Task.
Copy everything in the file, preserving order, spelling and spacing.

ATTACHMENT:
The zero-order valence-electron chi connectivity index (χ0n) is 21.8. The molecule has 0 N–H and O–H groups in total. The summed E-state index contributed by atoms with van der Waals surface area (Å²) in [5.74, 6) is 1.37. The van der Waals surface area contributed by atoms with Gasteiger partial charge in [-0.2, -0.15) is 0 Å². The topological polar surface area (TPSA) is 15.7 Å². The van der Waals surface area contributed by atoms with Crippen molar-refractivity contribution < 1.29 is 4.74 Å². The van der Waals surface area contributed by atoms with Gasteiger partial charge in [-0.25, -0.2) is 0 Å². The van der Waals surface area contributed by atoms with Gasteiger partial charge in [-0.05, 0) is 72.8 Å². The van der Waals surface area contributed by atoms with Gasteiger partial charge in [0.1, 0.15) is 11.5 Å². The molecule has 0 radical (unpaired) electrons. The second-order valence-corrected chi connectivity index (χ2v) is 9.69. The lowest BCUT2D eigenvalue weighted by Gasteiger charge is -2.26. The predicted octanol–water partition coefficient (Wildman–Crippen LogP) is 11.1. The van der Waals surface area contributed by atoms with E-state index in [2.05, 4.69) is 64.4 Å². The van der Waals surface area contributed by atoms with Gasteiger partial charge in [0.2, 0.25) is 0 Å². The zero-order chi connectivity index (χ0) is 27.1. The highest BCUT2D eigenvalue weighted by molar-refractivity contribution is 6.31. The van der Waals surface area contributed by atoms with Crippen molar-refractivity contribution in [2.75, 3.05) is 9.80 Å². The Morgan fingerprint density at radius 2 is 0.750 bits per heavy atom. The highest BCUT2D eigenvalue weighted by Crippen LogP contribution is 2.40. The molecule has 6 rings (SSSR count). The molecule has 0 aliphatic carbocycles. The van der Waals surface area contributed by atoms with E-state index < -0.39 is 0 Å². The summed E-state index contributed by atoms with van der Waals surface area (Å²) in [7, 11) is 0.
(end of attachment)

The zero-order valence-electron chi connectivity index (χ0n) is 21.8. The molecule has 0 N–H and O–H groups in total. The summed E-state index contributed by atoms with van der Waals surface area (Å²) in [5.74, 6) is 1.37. The van der Waals surface area contributed by atoms with Gasteiger partial charge in [-0.2, -0.15) is 0 Å². The topological polar surface area (TPSA) is 15.7 Å². The van der Waals surface area contributed by atoms with Crippen molar-refractivity contribution < 1.29 is 4.74 Å². The van der Waals surface area contributed by atoms with Gasteiger partial charge in [-0.25, -0.2) is 0 Å². The van der Waals surface area contributed by atoms with Gasteiger partial charge in [-0.05, 0) is 72.8 Å². The van der Waals surface area contributed by atoms with Gasteiger partial charge in [0.1, 0.15) is 11.5 Å². The molecule has 0 radical (unpaired) electrons. The second-order valence-corrected chi connectivity index (χ2v) is 9.69. The lowest BCUT2D eigenvalue weighted by Gasteiger charge is -2.26. The predicted octanol–water partition coefficient (Wildman–Crippen LogP) is 11.1. The van der Waals surface area contributed by atoms with E-state index in [2.05, 4.69) is 64.4 Å². The van der Waals surface area contributed by atoms with Gasteiger partial charge in [0.2, 0.25) is 0 Å². The zero-order chi connectivity index (χ0) is 27.1. The highest BCUT2D eigenvalue weighted by molar-refractivity contribution is 6.31. The van der Waals surface area contributed by atoms with Crippen molar-refractivity contribution in [2.75, 3.05) is 9.80 Å². The Morgan fingerprint density at radius 2 is 0.750 bits per heavy atom. The highest BCUT2D eigenvalue weighted by Crippen LogP contribution is 2.40. The molecule has 6 rings (SSSR count). The molecule has 0 aliphatic carbocycles. The van der Waals surface area contributed by atoms with E-state index < -0.39 is 0 Å². The summed E-state index contributed by atoms with van der Waals surface area (Å²) in [7, 11) is 0.